THE COUNTY MAYO judge who compared the social welfare system to a charity for Polish people has elaborated on her apology for her remarks – saying her previous remarks were not an attempt to dilute her apology.
Judge Mary Devins made the remarks at Castlebar District Court last week when presiding over the sentencing of a man who had previously been told his public order charges would be struck out if he made a donation to a Polish charity.
When told about the time given to the defendant to identify a suitable charity, Judge Devins said there was such a charity: “It’s called social welfare.”
Last night Devins said her comments – which were picked up in the Mayo News – were “intended to be specific to that incident and occurrence and was never intended to offend any community, or members of any community”.
She apologised for any offence caused – but the Integration Centre slammed her apology as as “rambling, contrived and spurious”, and said it would be making a formal Garda complaint over the remarks today.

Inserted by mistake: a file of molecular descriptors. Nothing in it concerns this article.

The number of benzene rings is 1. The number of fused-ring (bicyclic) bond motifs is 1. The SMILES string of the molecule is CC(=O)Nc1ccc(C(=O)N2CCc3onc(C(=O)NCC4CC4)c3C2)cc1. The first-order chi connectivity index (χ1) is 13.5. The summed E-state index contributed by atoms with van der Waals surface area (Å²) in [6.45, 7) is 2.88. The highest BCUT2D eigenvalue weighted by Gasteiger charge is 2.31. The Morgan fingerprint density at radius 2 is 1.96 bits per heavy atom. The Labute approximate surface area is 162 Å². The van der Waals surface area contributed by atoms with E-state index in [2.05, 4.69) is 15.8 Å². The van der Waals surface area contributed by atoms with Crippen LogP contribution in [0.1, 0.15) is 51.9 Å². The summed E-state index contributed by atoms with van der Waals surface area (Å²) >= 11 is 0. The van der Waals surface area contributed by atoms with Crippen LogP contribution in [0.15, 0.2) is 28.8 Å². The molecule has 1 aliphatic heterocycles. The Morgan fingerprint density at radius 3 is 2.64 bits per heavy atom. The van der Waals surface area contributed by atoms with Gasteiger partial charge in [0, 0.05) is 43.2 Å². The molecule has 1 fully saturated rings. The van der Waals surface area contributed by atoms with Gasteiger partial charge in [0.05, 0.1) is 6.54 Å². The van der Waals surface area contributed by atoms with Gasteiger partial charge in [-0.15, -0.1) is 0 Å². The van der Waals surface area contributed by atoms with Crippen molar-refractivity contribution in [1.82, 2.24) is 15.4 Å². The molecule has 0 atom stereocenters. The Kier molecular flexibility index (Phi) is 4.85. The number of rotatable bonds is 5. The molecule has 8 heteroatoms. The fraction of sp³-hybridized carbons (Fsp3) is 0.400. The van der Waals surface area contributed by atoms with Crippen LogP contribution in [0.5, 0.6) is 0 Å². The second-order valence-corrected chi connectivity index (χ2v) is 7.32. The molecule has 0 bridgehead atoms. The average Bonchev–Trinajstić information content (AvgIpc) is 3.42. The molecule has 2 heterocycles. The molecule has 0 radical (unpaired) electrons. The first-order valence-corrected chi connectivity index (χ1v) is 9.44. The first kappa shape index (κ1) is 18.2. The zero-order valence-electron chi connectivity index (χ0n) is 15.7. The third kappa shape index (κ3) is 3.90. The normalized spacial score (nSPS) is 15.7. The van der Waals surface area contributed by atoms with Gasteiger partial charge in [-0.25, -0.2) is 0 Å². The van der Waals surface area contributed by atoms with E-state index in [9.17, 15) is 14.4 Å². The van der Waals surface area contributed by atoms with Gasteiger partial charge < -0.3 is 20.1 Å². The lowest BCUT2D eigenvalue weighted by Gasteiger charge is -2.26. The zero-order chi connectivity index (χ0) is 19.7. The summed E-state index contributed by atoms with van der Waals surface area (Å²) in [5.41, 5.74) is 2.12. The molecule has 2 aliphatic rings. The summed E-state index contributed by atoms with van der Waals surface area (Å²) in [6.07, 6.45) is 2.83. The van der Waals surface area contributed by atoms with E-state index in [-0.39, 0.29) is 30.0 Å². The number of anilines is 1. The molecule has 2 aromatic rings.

This lunchtime Devins issued a further, second statement in which she elaborated on her apology.
“I unreservedly and without qualification apologise for my off-the-cuff comments at a recent court case,” she said.
“I understand and accept the hurt these comments caused to members of the Polish community. This was never my intention and I express my sorrow for same.”
‘Attempt to provide context’
Devins added that her previous clarification had been “an attempt to provide a context and was not intended in any way to dilute my apology for such unwarranted comments”.
Integration Centre CEO Killian Forde had described Judge Devins’ remark was “irrelevant” and a “so-called apology” – and had last night said the body would proceed to make a formal Garda complaint.
The group said this afternoon it would not be doing so, in light of Devins’ apology.
“We will continue to monitor statements made by public servants including judges and where we think appropriate we will make interventions utilising whatever mechanisms exist in the state,” it said in a statement.
Forde said Ireland could “ill afford to be seen as a backward, unwelcoming country”.